Not group work again!….How one subject fosters positive collaborative learning
Does this sound familiar……
Groan, groan….not a group assignment again! Mature-age study, busy lives with jobs and families…and now they want us to actually communicate and collaborate with others to form a team project? Why can’t we just read the literature and write an essay….???
Isn’t that what we all think at first? Let’s consider and learn from the experience of ETL523 students how group work can be a positive learning experience.
What were you trying to achieve?
ETL 523 Digital Citizenship in Schools is a subject in the Master of Education (Knowledge Networks and Digital Innovation) degree. In the 201630 session 52 students completed Assignment 1: Digital Citizenship Learning Module. Part A (worth 50% of the mark) was to work collaboratively in a team/group to co-create content. Given students are mature age and in schools or learning environments where a variety of tools are used it was pertinent here to use a wiki external to Interact 2 in order to ensure experience and facility with this Web 2.0 tool was developed as an additional benefit to the other learning outcomes. Wikispaces has been used for this assignment for the past three years. The ‘classroom’ version provides an umbrella wiki within which other wikis can be created. See the screencast below for further details.
The goal was to create an online learning module using a collaboratively authored wiki. As many pages and design features as desired could be included using the affordances of the tool by embedding artefacts and hyperlinking to resources. Teams of four (13 teams this year) were ‘self-selected’ via a process using a Google doc, with final team structure and module proposals submitted for approval. Students were encouraged to create something valuable and reusable in education – an authentic and real-world task. Given that students came from across Australia and across the world this assignment was challenging as they had to work out communication modes and then collaboration strategies. Some met in person, others Skyped, emailed, set up Google docs, etc. This communication was entirely up to them and not mandated or controlled by the teacher as such. The wiki also provided a discussion place for each team, and some teams set up a wiki page specifically for sharing ideas about content and design.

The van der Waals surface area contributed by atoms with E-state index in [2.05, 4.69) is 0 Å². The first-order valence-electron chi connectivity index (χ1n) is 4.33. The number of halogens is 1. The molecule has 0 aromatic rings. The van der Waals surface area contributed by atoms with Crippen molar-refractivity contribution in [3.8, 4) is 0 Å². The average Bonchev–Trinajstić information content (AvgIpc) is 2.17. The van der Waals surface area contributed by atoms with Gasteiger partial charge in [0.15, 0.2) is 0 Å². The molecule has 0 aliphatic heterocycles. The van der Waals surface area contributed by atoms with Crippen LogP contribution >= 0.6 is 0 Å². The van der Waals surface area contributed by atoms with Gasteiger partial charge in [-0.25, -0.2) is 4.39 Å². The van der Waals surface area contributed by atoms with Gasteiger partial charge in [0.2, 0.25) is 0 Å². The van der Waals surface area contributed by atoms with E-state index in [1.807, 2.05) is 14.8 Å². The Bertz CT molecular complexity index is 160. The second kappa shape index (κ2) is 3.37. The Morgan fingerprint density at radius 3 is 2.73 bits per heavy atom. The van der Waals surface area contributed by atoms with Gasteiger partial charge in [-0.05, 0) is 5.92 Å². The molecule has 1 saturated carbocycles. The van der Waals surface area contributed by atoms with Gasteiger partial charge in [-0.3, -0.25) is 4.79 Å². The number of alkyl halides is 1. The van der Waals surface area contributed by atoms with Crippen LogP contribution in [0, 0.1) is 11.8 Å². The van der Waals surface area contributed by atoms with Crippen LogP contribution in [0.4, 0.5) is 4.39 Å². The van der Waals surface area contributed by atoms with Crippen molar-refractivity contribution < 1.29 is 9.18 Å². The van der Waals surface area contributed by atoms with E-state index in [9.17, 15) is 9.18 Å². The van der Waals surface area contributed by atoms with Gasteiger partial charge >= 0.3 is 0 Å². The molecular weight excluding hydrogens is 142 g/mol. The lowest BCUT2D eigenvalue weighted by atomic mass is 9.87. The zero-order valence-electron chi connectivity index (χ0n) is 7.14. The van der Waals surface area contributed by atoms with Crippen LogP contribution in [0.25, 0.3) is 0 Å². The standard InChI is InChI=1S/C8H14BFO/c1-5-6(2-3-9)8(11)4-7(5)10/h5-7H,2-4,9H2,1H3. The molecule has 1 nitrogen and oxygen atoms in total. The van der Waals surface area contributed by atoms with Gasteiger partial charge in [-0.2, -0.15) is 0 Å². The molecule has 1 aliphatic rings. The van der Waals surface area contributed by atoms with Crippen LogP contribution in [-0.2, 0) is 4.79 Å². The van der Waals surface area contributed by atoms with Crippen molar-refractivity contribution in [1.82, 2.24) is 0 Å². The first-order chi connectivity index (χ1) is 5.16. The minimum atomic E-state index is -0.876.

What did it look like?
The final learning modules had 3 or more wiki pages of content that were rich with resources, including multimedia artefacts sourced globally as well as created by the students. The better modules had a coherent design feature and integrated ideas and language making the module appear as though it had one author. Rubric-based assessment for this included the criteria: 1) Digital citizenship concepts, 2) Digital citizenship development, 3) Learning module authoring.
Some positive outcomes from this group assignment are shared here in student reflective blog posts.
In Learning without walls, Karen shares:
Initially I was apprehensive about my first group work assignment via distance learning. My initial fears were soon put to rest as part of Group 5.2. Group 5.2 worked collaboratively and without walls by using a variety of communication and collaboration tools to produce a digital citizenship learning module that we could be proud of. Donald Tapscott calls these kinds of tools “weapons of mass collaboration”
in Assignment 1 reflection, Heather shares:
It was clear from the assessment rubric and online class meeting that this assignment was as much about learning about and through collaboration as it was about the particular aspect of digital citizenship we had elected to focus on.
How can I make this happen?
This type of group assignment required careful communication from the start. It was not suitable to randomly create groups of four as the topics were chosen by the students from different concepts – and students came from a range of educational areas and levels. It was best they chose their own partners. The Wikispaces platform (yes you can see the home page, but with current permission setting only members can see within) required careful construction and understanding of how a wiki of this type works so that team spaces could be set up for effective work flow. This is not difficult but can be time consuming if new to wikis. This type of Wikispace is free for education. Finally, two online meetings were held in Week 2 and Week 6 of the session (using Adobe Connect) to support student understanding of the assignment and help facilitate group formation. These were recorded and shared. Around 50% of the class were able to attend each meeting. Discussion forum interactions within i2 continued the conversations started at these meetings as well.
If you are interested in finding out more about how to set up this type of group collaborative assignment please contact me (the Adjunct for this class) at any time!